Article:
2. They challenge your core and pelvic stability in a way that translates to better power output and glut recruitment on the bike.
3. They can be an effective tool to correct dynamic hip, knee and ankle alignment, or tracking errors that can contribute to chronic pain on and off the bike including, patellafemoral pain, lliotibial band syndrome and achilles tendinopathy. See progressions below for band integrations.
Note: You're objective is to maintain a level pelvis and neutral spine throughout this exercise. With that, make sure you are able to do the basic version well for 2-3 sets of 15-20 reps targeting endurance, before progressing to the band options, adding weight and or speed variations (see below). Depending on the time of year, and how much riding you are doing, I recommend incorporating these into your weekly routine 2-3 days/week. If you are incorporating the strength or speed/agility variations, make sure they are done on separate days.Modifications and Stability Progressions
Modification for knee pain: Replace standard split squats with bulgarian split squats if you experience knee pain of the leg that is behind. Strength Progressions:
Stability Progression 1: Band resisting inward collapse of the knee.
Stability Progression 2: Band resisting shoulder stability and torso rotation, and secondary inward collapse of the knee.
Once you've mastered the standard split squat, add weight, increase your sets and decrease your reps. For example 4-6 sets of 6-8. Speed and Agility Progressions:
The possibilities are endless here. A few ideas include simple increasing the speed of your standard split squat, jump to switch legs, try doing them with your front foot on an uneven surface like a bosu or foam pad. Aim for similar reps/sets as your standard split squats.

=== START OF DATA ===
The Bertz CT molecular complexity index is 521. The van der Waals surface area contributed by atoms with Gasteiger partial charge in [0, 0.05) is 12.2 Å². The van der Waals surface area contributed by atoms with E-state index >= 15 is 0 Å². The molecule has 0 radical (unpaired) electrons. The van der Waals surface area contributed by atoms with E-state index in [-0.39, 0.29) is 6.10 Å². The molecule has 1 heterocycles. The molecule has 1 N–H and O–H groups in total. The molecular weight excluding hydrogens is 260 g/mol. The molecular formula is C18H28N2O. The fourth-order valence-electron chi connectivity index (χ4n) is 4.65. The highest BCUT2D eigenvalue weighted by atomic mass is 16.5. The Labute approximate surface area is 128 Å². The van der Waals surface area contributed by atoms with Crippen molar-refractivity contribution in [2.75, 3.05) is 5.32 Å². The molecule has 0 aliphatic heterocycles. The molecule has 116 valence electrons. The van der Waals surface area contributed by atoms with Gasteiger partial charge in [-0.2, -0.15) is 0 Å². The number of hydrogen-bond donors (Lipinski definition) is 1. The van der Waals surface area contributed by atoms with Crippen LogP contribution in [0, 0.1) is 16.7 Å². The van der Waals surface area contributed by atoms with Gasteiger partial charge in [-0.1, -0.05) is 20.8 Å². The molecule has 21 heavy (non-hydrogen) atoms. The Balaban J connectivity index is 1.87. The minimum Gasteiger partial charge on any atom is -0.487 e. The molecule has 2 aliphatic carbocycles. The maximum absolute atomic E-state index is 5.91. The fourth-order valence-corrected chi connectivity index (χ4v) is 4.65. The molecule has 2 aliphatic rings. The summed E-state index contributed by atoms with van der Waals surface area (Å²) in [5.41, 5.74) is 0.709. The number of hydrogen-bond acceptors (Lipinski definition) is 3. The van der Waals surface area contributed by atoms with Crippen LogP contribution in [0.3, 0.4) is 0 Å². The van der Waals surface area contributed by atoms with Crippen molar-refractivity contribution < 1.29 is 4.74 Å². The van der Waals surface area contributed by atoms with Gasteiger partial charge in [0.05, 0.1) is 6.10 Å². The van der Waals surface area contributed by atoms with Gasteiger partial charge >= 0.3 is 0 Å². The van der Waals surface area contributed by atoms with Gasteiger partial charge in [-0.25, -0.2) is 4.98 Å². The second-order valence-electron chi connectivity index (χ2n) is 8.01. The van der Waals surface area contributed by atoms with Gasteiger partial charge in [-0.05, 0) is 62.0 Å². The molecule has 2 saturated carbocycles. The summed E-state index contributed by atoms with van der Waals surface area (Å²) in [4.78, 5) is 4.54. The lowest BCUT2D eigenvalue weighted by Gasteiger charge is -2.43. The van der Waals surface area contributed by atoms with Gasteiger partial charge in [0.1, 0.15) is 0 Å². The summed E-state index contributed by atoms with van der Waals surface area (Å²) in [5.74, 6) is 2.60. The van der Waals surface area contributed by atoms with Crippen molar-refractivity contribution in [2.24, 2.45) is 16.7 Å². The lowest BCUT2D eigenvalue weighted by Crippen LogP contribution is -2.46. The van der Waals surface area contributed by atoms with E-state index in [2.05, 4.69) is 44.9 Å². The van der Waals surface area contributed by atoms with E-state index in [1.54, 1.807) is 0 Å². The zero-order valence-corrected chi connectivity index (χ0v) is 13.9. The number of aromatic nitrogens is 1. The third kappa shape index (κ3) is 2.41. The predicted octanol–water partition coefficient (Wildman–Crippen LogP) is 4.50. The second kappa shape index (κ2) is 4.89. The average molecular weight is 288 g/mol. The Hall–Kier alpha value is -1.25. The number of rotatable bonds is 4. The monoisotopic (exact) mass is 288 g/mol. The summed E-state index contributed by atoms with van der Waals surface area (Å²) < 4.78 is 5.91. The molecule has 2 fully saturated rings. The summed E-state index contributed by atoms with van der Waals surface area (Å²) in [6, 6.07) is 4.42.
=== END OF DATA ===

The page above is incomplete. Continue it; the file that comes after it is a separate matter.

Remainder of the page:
Please note that while this post has touched on shoulder and postural stability to prevent chronic pain while riding, it does not include recommendations for upper body strength training. As mentioned earlier, I recommend whole-body strength training both to decrease the severity of crash-related injuries, but also to speed your recovery following the worst-case scenarios.
That pretty much sums up your Prehabilitation Toolbox, all of which can be done from home with minimal equipment and minimal time, allowing you to spend more time on the trails! Please contact me or your local Physio if you're looking for additional guidance on personalizing your cross-training plan or, if you are experiencing pain or limitations with any of the above suggestions.